Browse Tag: money

Camera, sandals, hat, work money lessons into family vacation

How to Work Money Lessons Into Your Family Vacation

Does your family take a vacation every year (or every few years)? It doesn’t have to be a big trip or far away, but something special and out of the ordinary.

Last year I participated in a round table discussion on the Stacking Benjamins podcast about family vacations. (Listen here!) I had more to say on the topic and it’s a great time to start planning your next vacation, so let’s talk about how you can get your kids involved and work in some money lessons, too.

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6 habits that will yield big financial results

6 Small Habits That Will Yield Big Financial Results

I just finished reading The Slight Edge and wow, what a great book! I’d heard of this concept years ago from The Art of Exceptional Living by Jim Rohn.

The idea is:

Little things that seem insignificant in the doing, yet when compounded over time yield very big results… I call them simple daily disciplines. Simple productive actions, repeated consistently over time. That, in a nutshell, is the slight edge.

There are many small, positive actions you can take every day. They probably don’t look like much and in fact, they’re often super easy to do. Over time, these repeated actions will yield big results in your personal and financial life. Like with the rule of 72, the success curve is exponential.

So if it’s so easy, why doesn’t everyone do this? Because they’re also easy not to do. People underestimate their power.

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Young Money Mistakes - Investing with an Investment Club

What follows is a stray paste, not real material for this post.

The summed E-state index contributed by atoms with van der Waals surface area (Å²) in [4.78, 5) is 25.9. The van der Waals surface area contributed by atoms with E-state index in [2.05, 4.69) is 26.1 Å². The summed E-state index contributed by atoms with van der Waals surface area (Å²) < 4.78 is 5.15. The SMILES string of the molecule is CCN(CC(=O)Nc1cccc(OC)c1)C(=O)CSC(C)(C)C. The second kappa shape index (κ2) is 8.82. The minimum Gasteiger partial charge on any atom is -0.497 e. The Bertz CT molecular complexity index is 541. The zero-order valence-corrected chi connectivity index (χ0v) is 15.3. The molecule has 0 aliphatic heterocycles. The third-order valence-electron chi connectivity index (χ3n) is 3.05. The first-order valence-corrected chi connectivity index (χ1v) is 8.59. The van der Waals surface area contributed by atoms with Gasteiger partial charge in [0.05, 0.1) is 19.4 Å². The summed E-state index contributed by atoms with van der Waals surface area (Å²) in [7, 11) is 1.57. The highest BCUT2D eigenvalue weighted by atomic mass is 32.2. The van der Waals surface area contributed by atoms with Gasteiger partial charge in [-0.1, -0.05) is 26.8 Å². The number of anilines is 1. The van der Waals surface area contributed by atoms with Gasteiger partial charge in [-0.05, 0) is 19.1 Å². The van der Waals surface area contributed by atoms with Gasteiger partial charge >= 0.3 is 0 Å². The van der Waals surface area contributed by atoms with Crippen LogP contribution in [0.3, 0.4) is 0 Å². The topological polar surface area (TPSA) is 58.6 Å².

Young Money Mistakes – Investing with an Investment Club

In the early 2000’s, a friend of a friend started an investment club. If you’re not familiar with the term, the SEC says:

An investment club is generally a group of people who pool their money to invest together.

To participate in the club, you would send him money each month. The group would choose and buy stocks. And ideally you’d make a profit.

Nothing could go wrong there, right?

At the time, I was in my early 20s. I knew I should be doing something with investing or stocks or the stock market, but I didn’t know what. Here was someone who supposedly knew; he was someone I liked and trusted, so I started sending him money every month. (I didn’t participate in the group otherwise and didn’t help choose the stocks.)

At some point I stopped sending him money and lost track of how much I had sent.

A few years later I got an email inquiring how much I had invested. The leader of the club was in trouble for embezzlement.

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